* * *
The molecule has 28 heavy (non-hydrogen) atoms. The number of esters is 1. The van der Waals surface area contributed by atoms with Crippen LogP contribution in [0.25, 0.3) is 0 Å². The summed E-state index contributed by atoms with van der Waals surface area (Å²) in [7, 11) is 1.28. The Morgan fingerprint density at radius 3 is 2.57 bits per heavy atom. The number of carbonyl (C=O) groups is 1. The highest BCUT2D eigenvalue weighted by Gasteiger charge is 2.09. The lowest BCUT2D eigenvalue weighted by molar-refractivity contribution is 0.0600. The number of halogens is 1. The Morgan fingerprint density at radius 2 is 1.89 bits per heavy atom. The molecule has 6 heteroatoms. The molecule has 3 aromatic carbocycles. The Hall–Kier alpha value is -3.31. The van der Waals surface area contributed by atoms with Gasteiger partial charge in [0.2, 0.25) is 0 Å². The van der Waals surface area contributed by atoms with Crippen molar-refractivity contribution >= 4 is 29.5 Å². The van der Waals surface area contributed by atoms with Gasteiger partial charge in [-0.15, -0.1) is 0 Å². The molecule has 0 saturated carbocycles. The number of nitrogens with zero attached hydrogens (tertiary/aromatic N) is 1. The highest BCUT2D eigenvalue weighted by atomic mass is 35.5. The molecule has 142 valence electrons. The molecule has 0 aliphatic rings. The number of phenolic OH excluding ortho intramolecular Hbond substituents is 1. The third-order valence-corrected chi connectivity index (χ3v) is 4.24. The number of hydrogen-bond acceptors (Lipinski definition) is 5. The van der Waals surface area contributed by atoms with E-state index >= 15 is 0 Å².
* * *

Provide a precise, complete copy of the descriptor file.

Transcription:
The molecule has 28 heavy (non-hydrogen) atoms. The number of esters is 1. The van der Waals surface area contributed by atoms with Crippen LogP contribution in [0.25, 0.3) is 0 Å². The summed E-state index contributed by atoms with van der Waals surface area (Å²) in [7, 11) is 1.28. The Morgan fingerprint density at radius 3 is 2.57 bits per heavy atom. The number of carbonyl (C=O) groups is 1. The highest BCUT2D eigenvalue weighted by Gasteiger charge is 2.09. The lowest BCUT2D eigenvalue weighted by molar-refractivity contribution is 0.0600. The number of halogens is 1. The Morgan fingerprint density at radius 2 is 1.89 bits per heavy atom. The molecule has 6 heteroatoms. The molecule has 3 aromatic carbocycles. The Hall–Kier alpha value is -3.31. The van der Waals surface area contributed by atoms with Gasteiger partial charge in [0.2, 0.25) is 0 Å². The van der Waals surface area contributed by atoms with Crippen molar-refractivity contribution >= 4 is 29.5 Å². The van der Waals surface area contributed by atoms with Gasteiger partial charge in [-0.15, -0.1) is 0 Å². The molecule has 0 saturated carbocycles. The number of nitrogens with zero attached hydrogens (tertiary/aromatic N) is 1. The highest BCUT2D eigenvalue weighted by atomic mass is 35.5. The molecule has 142 valence electrons. The molecule has 0 aliphatic rings. The number of phenolic OH excluding ortho intramolecular Hbond substituents is 1. The third-order valence-corrected chi connectivity index (χ3v) is 4.24. The number of hydrogen-bond acceptors (Lipinski definition) is 5. The van der Waals surface area contributed by atoms with E-state index >= 15 is 0 Å².